Passions and Ancient Days Summary
by Konstantionos Petrou Kabaphes

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(Critical Survey of Literature for Students)

The works of Constantine P. Cavafy were not published during the poet’s lifetime. At least, they cannot be said to have been published in the conventional sense. Frequently revising his early poems and suppressing those he thought were inferior, Cavafy shared much of his poetry with only his closest friends, often distributing his works in the form of privately printed broadsides, pamphlets, or small volumes. At the time of his death of cancer at the age of seventy, the poet left behind sixty-eight poems arranged thematically in two small books, a folder of sixty-nine additional poems printed on broadsides, and a large number of poetic drafts in various stages of completion. Two years after Cavafy’s death, his literary executor, Alexander Singopoulos, issued a volume containing 153 of Cavafy’s poems, all that the poet himself considered to be his finest work.

Passions and Ancient Days is an edition of twenty-one additional poems that the editors, Cavafy scholars Edmund Keeley and George Savidis, have judged to be of quality equal or superior to those appearing in Singopoulos’s edition. At times, Cavafy seems to have suppressed these poems because they were dramatically different in tone and subject matter from his other work. (This seems to have been the case, for instance, with “King Claudius,” Cavafy’s only surviving poem on a Shakespearean theme.) At times, reading this book of rejected work, one thinks that the poet appears to have been excessively critical of his own work. In any case, the poems that Keeley and Savidis selected develop themes and images already introduced in the 153 canonical poems. For example, “Julian at the Mysteries” closely resembles six poems dealing with the historical figure of Julian the Apostate (c. 331-363 c.e.) such as “Julian in Nicomedia” (1924) and “On the Outskirts of Antioch” (1933). “The End of Antony” completes a cycle of earlier poems about the Roman politician and soldier Marc Antony (c. 83-30 b.c.e.), including “The Gods Abandon Antony” (1918) and “In a Township of Asia Minor” (1926). “September, 1903” and “December, 1903” are works that capture the erotic sensation of a single moment, similar to “Days of 1903” (1917) and “Days of 1896” (1927) among Cavafy’s works in the Singopoulos edition.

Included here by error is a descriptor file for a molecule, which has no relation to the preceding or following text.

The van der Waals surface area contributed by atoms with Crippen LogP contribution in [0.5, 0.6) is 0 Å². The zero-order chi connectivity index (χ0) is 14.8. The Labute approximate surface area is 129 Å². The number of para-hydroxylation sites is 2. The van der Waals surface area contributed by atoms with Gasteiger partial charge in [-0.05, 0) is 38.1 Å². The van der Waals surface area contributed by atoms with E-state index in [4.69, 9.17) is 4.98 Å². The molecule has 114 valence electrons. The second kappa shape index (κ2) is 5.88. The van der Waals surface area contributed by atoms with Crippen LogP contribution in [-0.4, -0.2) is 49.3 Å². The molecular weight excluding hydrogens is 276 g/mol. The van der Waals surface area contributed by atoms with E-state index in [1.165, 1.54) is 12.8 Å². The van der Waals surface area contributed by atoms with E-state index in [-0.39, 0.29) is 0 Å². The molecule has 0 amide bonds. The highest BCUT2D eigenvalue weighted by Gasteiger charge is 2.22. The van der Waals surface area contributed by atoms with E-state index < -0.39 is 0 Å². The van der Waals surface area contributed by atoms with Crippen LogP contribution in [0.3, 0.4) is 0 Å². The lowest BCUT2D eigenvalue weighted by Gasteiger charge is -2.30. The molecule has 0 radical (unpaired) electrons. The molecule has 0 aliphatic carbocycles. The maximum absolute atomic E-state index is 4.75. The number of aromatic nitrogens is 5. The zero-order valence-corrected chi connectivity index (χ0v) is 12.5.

The title Passions and Ancient Days is derived from a thematic structure that Cavafy once used for his poetry. In a commentary on his work, Cavafy said that all of his poems could be divided into three categories: the historical, the philosophical, and the erotic. In Passions and Ancient Days, “passions” refer to Cavafy’s erotic poems and “ancient days” to his historical poems. Cavafy’s philosophical poems are largely unrepresented among the twenty-one works included in this volume. Passions and Ancient Days reproduces each poem in the original Greek on the left-hand page, with an English translation by Keeley and Savidis on the right-hand page.

The erotic poems contain many of the same themes appearing in Cavafy’s other work: passionate homosexuality; brief, often furtive, encounters with strangers; and the shame and secrecy imposed upon gays by an intolerant society. For example, “September, 1903” addresses the poet’s own fears of admitting his feelings to others. He chides himself for his cowardice, wondering why he could not speak even the few words that may have ended his loneliness. He is grieved by the number of times he was near someone whom he could have loved if only he had had the courage to speak. Now, all he wants to do is to console himself by recalling the comforting illusion of what might have been.

Keeley and Savidis note that the conflict between illusion and reality is a repeated theme in all of Cavafy’s erotic poems. For instance, in “December, 1903,” a companion piece to “September, 1903,” Cavafy observes that, while he can never speak of the love that he once felt, his lover’s memory haunts him still....

(The entire section is 1,658 words.)